Posts tagged ‘Android’

Android: Print PDF to Thermal Portable Wireless Printer

Recently I got the request to write an application that prints a PDF file on a portable Thermal printer.

Normally that does not make sense, as the protable printers come with 2, 3, 4 or 5 inch paper width only. But the PDF files are created for 3 inch paper and os this Receipt printing makes sense.

The idea was to render the PDF to a bitmap and then print the bitmap to the printer. These printers do not support PDF or Postscript, they come with special Printer Language support as called ZPL, ESP/P, CPCL or others. So we need to create a Bitmap of the PDF first and then print the Bitmap.

I started using the Android Google PDFRenderer but this fails with two issues: the bitmaps created are always transparent and print with black background where white has to be; the text was not rendered as the Fonts did not render.

Among others I found PDFbox and after fixing a small issue with scaling of bitmaps the solution works very well.

The CPCL_Sample code and application can load a PDF file. This is then converted to a scaled bitmap which can then be printed to a CPCL compatible printer. The CPCL performance is very different and printing on a Zebra takes about a minute for a 3 by 4 inch sized bitmap.

The code has to use a lot of intents and background tasks as most processing takes some time. The bitmap is created by an IntentService. The Sewoo SDK prints the bitmap first to a queue buffer and there is no control or feedback about the status of the print job. So it hopefully prints after some time.

By replacing the print SDK you should be able to print the bitmap of the rendered PDF to any Bitmap-Printing capable printer.

Be warned: there are Printers that are compatible with a Printer Language like CPCL but may not support Bitmap printing.

Source code and apk at github.

Android development: btPrint4 prints demos and files to Bluetooth receipt and label printers

This is an update to my btPrint4 android application. The app now supports ‘printing’ of files. You are no longer tied to the provided demo files. ‘Printing’ here means it sends the file as is to the printer. So, watch your step and do not send files that your printer does not understand.

btprin4_file_main  btprint4_file_selected  btprint4_file_browse

Added a file browser activity: a class named item to hold file informations, a FileChooser class and a FileArrayAdapter. Then the needed layout files are added.

Continue reading ‘Android development: btPrint4 prints demos and files to Bluetooth receipt and label printers’ »

android: ipPrint4 print label/receipts to ip printer

ipPrint4

An android label/receipt printing app for TCP/IP connected printers

This app is based on my btPrint4 app. In contrast to btPrint4 this time we print on TCP/IP connected printers to port 9100.

As with btPrint4 we have a main activity and one to list available printers and one to list available demo files.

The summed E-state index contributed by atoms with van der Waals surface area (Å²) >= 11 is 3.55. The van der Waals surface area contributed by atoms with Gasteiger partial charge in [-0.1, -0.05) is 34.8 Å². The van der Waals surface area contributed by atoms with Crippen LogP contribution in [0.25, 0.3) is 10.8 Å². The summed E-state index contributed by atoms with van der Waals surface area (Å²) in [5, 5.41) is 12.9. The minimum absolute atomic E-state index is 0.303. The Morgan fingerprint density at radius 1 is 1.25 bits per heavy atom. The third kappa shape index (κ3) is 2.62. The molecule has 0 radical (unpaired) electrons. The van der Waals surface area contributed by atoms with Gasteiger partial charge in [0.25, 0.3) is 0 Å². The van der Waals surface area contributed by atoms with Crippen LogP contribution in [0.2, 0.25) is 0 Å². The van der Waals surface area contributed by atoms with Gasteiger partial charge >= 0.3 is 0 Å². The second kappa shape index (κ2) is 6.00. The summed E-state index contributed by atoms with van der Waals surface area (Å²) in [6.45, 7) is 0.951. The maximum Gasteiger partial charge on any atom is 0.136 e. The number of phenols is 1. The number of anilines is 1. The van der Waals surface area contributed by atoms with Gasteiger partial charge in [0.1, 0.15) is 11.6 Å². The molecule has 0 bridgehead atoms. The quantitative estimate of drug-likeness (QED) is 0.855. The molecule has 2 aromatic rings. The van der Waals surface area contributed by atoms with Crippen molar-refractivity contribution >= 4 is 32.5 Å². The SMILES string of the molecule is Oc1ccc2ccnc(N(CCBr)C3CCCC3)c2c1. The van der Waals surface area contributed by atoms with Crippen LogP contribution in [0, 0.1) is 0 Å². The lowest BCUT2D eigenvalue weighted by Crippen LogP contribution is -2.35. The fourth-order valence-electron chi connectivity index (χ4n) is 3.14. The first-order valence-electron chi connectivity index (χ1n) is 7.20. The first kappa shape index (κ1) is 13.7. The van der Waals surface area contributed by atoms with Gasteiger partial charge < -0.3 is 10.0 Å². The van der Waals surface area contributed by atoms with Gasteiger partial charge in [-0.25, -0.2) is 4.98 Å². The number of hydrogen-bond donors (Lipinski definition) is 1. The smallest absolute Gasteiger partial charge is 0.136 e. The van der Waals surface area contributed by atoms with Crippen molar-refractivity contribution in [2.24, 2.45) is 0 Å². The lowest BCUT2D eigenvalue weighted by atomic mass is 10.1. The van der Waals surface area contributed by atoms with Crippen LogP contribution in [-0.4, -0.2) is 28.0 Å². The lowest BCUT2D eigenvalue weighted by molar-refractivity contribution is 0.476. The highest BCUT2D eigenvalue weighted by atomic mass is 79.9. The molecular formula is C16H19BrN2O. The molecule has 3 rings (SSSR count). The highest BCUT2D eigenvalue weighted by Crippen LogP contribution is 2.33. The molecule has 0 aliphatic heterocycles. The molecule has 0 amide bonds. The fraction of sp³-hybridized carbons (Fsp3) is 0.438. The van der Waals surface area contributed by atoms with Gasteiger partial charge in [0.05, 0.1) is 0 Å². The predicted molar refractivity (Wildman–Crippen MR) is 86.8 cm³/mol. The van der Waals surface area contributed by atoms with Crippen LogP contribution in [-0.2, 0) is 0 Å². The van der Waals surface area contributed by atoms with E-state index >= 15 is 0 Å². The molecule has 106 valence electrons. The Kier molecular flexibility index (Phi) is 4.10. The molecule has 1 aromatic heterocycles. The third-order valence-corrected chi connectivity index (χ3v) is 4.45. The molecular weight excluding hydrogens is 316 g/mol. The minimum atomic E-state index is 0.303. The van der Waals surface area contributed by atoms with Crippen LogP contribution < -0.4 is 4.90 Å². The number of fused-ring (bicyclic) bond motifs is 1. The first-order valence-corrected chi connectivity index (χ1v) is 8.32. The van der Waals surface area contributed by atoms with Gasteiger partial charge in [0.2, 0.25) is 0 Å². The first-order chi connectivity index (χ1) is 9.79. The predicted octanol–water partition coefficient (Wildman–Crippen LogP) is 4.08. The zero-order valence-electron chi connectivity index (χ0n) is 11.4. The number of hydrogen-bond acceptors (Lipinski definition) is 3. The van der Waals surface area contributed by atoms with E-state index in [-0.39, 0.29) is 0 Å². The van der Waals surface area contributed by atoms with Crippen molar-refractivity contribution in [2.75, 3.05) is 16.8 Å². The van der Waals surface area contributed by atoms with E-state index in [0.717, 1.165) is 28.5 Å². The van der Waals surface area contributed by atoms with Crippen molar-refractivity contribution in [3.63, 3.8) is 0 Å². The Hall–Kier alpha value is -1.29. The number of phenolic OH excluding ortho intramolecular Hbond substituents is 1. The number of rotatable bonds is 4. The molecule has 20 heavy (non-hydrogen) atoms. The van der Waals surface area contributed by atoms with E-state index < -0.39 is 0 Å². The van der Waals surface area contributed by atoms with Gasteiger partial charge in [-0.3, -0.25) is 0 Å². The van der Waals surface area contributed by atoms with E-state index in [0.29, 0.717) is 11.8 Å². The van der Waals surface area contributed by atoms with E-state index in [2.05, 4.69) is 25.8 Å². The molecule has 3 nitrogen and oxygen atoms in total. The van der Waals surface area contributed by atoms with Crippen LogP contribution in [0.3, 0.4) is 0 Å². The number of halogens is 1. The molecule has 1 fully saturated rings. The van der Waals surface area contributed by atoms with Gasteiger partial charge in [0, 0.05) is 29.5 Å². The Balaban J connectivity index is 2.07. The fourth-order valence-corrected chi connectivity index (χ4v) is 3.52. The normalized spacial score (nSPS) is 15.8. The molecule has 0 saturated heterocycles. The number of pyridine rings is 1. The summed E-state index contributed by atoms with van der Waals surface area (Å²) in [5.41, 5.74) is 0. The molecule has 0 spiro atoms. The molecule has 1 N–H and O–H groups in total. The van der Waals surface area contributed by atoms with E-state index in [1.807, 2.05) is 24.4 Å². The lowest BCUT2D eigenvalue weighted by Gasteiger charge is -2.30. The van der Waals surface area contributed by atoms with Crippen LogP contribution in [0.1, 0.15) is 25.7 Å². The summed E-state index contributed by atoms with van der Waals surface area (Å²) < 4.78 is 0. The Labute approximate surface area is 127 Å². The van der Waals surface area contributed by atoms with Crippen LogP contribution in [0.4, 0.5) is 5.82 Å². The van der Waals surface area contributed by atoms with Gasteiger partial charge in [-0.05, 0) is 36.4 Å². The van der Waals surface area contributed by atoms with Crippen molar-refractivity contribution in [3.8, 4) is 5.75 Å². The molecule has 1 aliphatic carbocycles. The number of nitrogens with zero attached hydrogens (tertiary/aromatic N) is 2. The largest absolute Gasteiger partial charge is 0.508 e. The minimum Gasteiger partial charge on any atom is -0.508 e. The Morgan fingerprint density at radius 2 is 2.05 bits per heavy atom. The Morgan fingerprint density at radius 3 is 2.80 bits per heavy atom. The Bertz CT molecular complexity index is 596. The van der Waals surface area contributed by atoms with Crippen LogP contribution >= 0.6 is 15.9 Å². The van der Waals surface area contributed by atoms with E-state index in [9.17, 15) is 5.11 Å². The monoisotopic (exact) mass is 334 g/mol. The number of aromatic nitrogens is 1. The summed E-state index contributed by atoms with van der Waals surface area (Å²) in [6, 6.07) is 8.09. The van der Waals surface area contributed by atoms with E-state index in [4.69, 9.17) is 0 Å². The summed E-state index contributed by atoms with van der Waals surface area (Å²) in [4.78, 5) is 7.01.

ipprint4_main pb31

The challenge with ipPrint4 was a replacement for the bluetooth device discovery. This time we have to scan TCP/IP address range for port 9100. This port is also called HP direct printing port and supported by many printers. It behaves similar to telnet and you can just send print commands to the interface.

The second main change to btPrint4 was the printing code. This time we do not have to use a bluetooth socket but a network TCP/IP socket.

A TCP/IP portscanner

If you scan a range of IP addresses in sequence and try to open a port with a timeout of, let’s say 200ms, the scan will take (200msx254, scan from 1 to 254) 50 seconds.

Port scan code Continue reading ‘android: ipPrint4 print label/receipts to ip printer’ »

Android development: a Bluetooth label/receipt printing demo

BtPrint4

A Bluetooth Label printer demo

This is my first Android project and I had to learn how to get an Android activity working. I am a Windows Mobile C# developer and had to learn that you have to do many handwritten code in compare to what Visual Studio for SmartDevice development does automatically.

An Android activity consists of many, many files with references to each other. Fortunately an IDE helps you creating and finding all the files and references.

I started with Eclipse and ADT but went over to use Android Studio. Eclipse showed very strange behaving when designing the GUI of my activities.

functions

To print to a bluetooth printer we need several functions:

  • A reference to the printer, the BT MAC address
  • A socket to communicate with the printer
  • A set of demo data

Make the activity more user friendly

  • provide a list of Bluetooth devices nearby to be used as target
  • move the communication part to a background thread
  • a list with demo data

implementation

The UI has an EditText holding the BT MAC address and a TextView to hold the demo data reference. Buttons for BT discovery, Connect/Disconnect, Demo select and a Print button. There are two list activities (separate windows or forms): the BT device list and a demo data list. The BT MAC address is filled either manually or by selecting a BT device from the list.

btprint4_main

I always try to keep code re-useable and so I implemented some helper classes. Continue reading ‘Android development: a Bluetooth label/receipt printing demo’ »